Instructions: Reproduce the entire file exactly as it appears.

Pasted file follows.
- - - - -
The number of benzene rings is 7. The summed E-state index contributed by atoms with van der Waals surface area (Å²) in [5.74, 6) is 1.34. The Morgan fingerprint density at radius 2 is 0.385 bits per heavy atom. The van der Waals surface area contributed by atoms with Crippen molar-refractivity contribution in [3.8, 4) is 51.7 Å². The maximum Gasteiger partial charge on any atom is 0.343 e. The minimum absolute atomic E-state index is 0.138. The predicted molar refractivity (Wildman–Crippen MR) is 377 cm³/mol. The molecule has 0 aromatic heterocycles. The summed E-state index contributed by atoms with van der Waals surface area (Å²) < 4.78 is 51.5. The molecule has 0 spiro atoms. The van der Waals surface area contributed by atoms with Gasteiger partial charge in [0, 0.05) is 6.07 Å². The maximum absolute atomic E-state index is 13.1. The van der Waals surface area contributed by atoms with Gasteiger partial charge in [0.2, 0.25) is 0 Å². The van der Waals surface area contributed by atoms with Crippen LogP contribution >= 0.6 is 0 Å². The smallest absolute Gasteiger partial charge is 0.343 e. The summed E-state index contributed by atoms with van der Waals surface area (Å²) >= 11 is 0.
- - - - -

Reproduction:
The number of benzene rings is 7. The summed E-state index contributed by atoms with van der Waals surface area (Å²) in [5.74, 6) is 1.34. The Morgan fingerprint density at radius 2 is 0.385 bits per heavy atom. The van der Waals surface area contributed by atoms with Crippen molar-refractivity contribution in [3.8, 4) is 51.7 Å². The maximum Gasteiger partial charge on any atom is 0.343 e. The minimum absolute atomic E-state index is 0.138. The predicted molar refractivity (Wildman–Crippen MR) is 377 cm³/mol. The molecule has 0 aromatic heterocycles. The summed E-state index contributed by atoms with van der Waals surface area (Å²) < 4.78 is 51.5. The molecule has 0 spiro atoms. The van der Waals surface area contributed by atoms with Gasteiger partial charge in [0, 0.05) is 6.07 Å². The maximum absolute atomic E-state index is 13.1. The van der Waals surface area contributed by atoms with Gasteiger partial charge in [0.2, 0.25) is 0 Å². The van der Waals surface area contributed by atoms with Crippen LogP contribution >= 0.6 is 0 Å². The smallest absolute Gasteiger partial charge is 0.343 e. The summed E-state index contributed by atoms with van der Waals surface area (Å²) >= 11 is 0.